Sprostoni. Your consumption figures for electricity are similar to various others that I have and equate to what we normally expect for an average (circa E1200 p.a. ). Based on that, we heat the house here for about 50% of our total expenditure per year.

Capo please can you tell us who thinks prices for oil, gas and eletricity are not going to go up considerably in the next 10 years - apart from yourself that is ? If we cover the planet with wind farms and nuclear power stations we may just keep electricty prices in line with inflation but I know in Abruzzo in particular there is massive opposition to wind farms and I can only imagine the outcry in Tuscany if the million £ views are spoilt by giant wind farms. Another issue is the drilling for oil in Italy which has also created a massive public outcry. If we continue to demand cheap oil, gas and electricity then there is a big environmental price to pay;and who is prepared to pay it ? Do you want your Italian home to overlook an oil well ? And do you trust the companies to safeguard the envirnoment after what's just happened in the Gulf of Mexico. By chosing an unsustainable system (of heating) now you are simply creating debt that your children and grandchildren will have to pay off.

While I am principally a solar/wood exponent (you guessed) I would like to point out just how significant Badger's figures are as I'm not sure the previous posts have quite nailed it. This is important stuff. He buy's some 10,000 kw.hrs for Eur 2500 and half of that goes on normal electricity consumption. The remaining Eur 1,250 and 5,000kW.hrs heats his house and water. It actually takes about 20,000 kW.hrs to do that on most well insulated houses so his 5,000kW.hrs are multiplied up by 4 by the heat pump - ie a Coefficient Of Performance of 4. This is serious competition for us dedicated wood luggers.

Bunterboy, I think we might have had this question before. A1 is the accumulated consumption in the time intervals F1,  A2 is the accumulated consumption in the time intervals  F2  and A3 is the accumulated consumption in the time intervals  F3 where: F1 (ore di punta/peak hours) = Lunedi - Venerdi ore 08:00-19:00 F2 (ore intermedie/mid level) = Lunedi - Venerdi 07:00-08:00 e 19:00-23:00 e Sabato 07:00-23:00 F3 (ore fuori punta/off-peak) = Lunedi - Venerdi ore 23:00-07:00, Sabato 23:00-24:00, le Domeniche ed i Festivi Simply do A1+A2+A3 to get your total consumption. "Lettura periodo precedente" should be the consumption during the previous month. See if this makes sense to you and your bill :-) And just because you have 3 time intervals it doesn't necessarily mean that the tariff changes during the day. That depends on your type of contract.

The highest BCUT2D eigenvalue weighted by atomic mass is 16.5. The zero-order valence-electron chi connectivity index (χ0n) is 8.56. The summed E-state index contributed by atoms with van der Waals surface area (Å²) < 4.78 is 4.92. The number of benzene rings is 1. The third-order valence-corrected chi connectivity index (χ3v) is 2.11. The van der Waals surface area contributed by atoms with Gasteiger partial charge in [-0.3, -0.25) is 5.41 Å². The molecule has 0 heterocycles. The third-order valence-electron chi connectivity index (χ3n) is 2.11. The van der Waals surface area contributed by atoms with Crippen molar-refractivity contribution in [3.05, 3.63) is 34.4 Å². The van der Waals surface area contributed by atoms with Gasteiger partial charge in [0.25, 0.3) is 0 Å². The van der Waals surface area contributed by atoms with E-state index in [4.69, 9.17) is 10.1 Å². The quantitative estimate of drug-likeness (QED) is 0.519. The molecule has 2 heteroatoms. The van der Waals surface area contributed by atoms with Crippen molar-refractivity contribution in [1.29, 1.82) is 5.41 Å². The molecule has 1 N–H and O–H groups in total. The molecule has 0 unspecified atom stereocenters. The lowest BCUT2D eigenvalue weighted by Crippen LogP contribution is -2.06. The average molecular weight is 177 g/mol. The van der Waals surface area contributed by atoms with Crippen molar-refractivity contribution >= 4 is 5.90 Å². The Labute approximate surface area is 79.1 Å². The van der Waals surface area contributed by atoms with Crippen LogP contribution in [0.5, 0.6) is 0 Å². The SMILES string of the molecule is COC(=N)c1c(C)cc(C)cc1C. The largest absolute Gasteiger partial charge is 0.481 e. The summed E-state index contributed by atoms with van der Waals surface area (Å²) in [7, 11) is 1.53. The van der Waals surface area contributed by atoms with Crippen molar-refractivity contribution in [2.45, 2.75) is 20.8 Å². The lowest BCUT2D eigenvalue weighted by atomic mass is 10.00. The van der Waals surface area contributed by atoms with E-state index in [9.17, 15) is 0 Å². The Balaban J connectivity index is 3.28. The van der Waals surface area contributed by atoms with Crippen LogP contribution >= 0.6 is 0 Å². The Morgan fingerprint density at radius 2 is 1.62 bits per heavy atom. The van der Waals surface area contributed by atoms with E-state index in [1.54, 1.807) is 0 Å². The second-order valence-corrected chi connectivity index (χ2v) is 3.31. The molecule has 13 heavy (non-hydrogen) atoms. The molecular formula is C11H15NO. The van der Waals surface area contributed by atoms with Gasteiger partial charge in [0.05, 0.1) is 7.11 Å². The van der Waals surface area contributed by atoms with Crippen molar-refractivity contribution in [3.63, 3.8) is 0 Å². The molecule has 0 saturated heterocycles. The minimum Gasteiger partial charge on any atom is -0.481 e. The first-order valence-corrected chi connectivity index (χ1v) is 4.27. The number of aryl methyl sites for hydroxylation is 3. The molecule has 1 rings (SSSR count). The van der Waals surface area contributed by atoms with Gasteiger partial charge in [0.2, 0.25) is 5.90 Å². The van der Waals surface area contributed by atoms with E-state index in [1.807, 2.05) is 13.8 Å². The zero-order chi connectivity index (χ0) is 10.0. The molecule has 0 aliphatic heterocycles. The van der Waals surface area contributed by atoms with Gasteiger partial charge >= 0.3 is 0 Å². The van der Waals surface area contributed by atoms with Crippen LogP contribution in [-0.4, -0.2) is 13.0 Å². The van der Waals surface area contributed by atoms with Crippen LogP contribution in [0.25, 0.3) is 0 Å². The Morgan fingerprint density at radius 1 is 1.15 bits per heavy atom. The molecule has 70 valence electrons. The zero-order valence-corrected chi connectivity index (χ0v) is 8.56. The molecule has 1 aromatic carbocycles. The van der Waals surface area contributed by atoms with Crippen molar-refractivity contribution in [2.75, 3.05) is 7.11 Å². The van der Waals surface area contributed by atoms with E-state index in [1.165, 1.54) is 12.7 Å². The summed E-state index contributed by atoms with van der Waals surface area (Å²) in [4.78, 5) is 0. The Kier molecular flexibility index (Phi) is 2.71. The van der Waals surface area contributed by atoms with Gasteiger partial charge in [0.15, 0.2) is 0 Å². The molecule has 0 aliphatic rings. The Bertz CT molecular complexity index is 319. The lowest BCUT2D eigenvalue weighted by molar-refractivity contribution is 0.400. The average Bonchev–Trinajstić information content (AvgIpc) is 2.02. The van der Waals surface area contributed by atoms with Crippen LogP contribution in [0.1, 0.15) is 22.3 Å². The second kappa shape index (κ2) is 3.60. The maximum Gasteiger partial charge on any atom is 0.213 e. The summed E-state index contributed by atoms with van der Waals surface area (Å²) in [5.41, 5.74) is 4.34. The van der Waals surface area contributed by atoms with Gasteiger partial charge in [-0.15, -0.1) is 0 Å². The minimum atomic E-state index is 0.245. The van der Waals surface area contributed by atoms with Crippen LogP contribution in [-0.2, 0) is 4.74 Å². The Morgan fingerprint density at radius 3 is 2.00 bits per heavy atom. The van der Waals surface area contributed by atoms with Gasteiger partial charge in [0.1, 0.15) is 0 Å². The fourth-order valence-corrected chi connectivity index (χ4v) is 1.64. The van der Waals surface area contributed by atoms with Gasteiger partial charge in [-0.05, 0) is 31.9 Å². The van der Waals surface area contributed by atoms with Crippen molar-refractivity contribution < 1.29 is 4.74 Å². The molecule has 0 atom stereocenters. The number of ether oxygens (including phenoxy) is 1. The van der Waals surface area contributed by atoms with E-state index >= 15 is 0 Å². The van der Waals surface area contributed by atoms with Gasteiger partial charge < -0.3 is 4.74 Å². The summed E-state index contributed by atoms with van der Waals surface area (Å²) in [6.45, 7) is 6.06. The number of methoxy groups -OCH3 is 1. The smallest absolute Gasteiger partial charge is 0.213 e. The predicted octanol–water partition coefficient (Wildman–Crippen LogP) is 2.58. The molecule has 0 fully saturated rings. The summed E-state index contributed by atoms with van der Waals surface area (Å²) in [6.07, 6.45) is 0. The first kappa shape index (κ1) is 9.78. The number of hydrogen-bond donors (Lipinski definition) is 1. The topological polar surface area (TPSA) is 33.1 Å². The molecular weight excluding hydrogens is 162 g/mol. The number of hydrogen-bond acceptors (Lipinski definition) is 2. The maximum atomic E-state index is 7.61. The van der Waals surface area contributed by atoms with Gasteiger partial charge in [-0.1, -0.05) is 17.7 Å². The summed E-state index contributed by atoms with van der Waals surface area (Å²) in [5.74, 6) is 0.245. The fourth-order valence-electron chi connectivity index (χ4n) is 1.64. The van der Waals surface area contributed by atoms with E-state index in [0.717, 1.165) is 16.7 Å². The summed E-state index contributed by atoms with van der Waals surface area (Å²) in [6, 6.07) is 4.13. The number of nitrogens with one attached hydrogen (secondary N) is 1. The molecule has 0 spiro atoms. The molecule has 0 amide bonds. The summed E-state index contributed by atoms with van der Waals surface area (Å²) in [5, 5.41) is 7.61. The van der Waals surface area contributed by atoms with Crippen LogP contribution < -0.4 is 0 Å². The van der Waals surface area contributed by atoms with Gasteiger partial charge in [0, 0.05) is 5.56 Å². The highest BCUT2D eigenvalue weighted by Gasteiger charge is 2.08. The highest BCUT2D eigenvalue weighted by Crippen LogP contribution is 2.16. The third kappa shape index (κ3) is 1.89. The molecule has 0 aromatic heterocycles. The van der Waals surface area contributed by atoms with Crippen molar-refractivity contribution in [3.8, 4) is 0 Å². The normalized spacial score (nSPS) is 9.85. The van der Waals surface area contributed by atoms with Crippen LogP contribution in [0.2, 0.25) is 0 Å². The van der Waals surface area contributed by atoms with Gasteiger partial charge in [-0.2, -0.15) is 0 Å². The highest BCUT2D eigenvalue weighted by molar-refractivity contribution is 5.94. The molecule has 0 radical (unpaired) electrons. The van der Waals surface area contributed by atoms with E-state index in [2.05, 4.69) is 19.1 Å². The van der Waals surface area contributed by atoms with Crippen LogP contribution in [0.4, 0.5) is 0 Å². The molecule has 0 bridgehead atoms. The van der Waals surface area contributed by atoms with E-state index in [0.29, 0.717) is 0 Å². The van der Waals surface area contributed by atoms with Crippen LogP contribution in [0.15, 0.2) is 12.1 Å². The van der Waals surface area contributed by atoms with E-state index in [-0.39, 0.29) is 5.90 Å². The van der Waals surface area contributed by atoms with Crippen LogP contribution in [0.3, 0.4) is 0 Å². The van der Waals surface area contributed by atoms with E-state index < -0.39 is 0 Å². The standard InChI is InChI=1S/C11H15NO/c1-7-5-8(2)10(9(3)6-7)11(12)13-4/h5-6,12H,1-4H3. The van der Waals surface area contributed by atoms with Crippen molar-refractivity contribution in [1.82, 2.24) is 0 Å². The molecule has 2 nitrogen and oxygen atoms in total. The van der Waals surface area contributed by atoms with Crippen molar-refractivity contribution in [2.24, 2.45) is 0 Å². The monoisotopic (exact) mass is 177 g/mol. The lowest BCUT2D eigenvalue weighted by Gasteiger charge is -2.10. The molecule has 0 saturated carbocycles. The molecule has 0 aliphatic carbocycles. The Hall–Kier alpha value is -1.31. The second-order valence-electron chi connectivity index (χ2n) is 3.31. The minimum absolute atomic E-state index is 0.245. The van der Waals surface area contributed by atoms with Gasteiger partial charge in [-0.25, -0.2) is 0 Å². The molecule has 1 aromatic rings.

As far as I have understood it, since July 1, any consumer of electricity who pays their bill to ENEL (there are other options where you pay different money collection companies, and I'm not sure this applies to these contracts), whether on a resident tariff or not, YOU PAY MORE for electricity consumed in 'working hours'. It's not rocket science to avoid paying peak rate leccy. Saturdays and Sundays (and public holidays) are lower rate (maybe you can do all your washing and dishwashering at the weekend?), and peak rate doesn't cut in until 8am, so if you are an early riser that's an opportunity - or if you are a night owl (like me!) you sling the stuff in the washing machine at 2am. For your electricity bill NOT to get more expensive, you must consume at least 66% in off peak times. It really makes perfect sense, and requires only small changes in your routine.